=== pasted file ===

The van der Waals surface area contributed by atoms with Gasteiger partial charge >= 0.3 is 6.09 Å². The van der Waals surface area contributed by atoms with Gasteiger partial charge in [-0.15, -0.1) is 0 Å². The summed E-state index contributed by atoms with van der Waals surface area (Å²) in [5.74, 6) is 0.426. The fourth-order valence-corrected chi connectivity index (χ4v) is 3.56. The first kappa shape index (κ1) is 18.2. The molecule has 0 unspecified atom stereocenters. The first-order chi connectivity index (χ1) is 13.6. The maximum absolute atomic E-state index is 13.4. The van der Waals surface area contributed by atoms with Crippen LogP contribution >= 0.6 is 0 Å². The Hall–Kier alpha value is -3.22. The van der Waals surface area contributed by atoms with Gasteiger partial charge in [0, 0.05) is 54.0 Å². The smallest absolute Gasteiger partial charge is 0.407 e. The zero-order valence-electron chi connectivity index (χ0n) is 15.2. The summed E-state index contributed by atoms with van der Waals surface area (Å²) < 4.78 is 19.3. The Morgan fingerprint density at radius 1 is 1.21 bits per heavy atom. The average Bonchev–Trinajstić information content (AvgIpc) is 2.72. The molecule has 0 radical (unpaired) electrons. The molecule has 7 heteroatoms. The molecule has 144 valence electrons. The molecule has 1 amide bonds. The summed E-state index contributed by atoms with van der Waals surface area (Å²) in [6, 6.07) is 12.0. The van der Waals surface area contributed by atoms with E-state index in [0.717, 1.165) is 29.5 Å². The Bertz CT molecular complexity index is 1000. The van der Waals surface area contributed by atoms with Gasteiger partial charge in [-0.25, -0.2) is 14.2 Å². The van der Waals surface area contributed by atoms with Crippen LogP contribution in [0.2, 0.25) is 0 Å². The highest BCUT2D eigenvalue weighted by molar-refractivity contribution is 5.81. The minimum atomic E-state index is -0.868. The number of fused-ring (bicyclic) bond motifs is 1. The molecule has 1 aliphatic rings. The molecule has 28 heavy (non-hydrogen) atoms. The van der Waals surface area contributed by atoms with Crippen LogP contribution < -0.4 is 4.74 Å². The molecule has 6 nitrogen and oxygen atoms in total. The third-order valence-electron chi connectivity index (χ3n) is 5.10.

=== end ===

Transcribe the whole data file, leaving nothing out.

The van der Waals surface area contributed by atoms with Gasteiger partial charge >= 0.3 is 6.09 Å². The van der Waals surface area contributed by atoms with Gasteiger partial charge in [-0.15, -0.1) is 0 Å². The summed E-state index contributed by atoms with van der Waals surface area (Å²) in [5.74, 6) is 0.426. The fourth-order valence-corrected chi connectivity index (χ4v) is 3.56. The first kappa shape index (κ1) is 18.2. The molecule has 0 unspecified atom stereocenters. The first-order chi connectivity index (χ1) is 13.6. The maximum absolute atomic E-state index is 13.4. The van der Waals surface area contributed by atoms with Crippen LogP contribution >= 0.6 is 0 Å². The Hall–Kier alpha value is -3.22. The van der Waals surface area contributed by atoms with Gasteiger partial charge in [0, 0.05) is 54.0 Å². The smallest absolute Gasteiger partial charge is 0.407 e. The zero-order valence-electron chi connectivity index (χ0n) is 15.2. The summed E-state index contributed by atoms with van der Waals surface area (Å²) < 4.78 is 19.3. The Morgan fingerprint density at radius 1 is 1.21 bits per heavy atom. The average Bonchev–Trinajstić information content (AvgIpc) is 2.72. The molecule has 0 radical (unpaired) electrons. The molecule has 7 heteroatoms. The molecule has 144 valence electrons. The molecule has 1 amide bonds. The summed E-state index contributed by atoms with van der Waals surface area (Å²) in [6, 6.07) is 12.0. The van der Waals surface area contributed by atoms with E-state index in [0.717, 1.165) is 29.5 Å². The Bertz CT molecular complexity index is 1000. The van der Waals surface area contributed by atoms with Gasteiger partial charge in [-0.25, -0.2) is 14.2 Å². The van der Waals surface area contributed by atoms with Crippen LogP contribution in [0.2, 0.25) is 0 Å². The highest BCUT2D eigenvalue weighted by molar-refractivity contribution is 5.81. The minimum atomic E-state index is -0.868. The number of fused-ring (bicyclic) bond motifs is 1. The molecule has 1 aliphatic rings. The molecule has 28 heavy (non-hydrogen) atoms. The van der Waals surface area contributed by atoms with Crippen LogP contribution < -0.4 is 4.74 Å². The molecule has 6 nitrogen and oxygen atoms in total. The third-order valence-electron chi connectivity index (χ3n) is 5.10.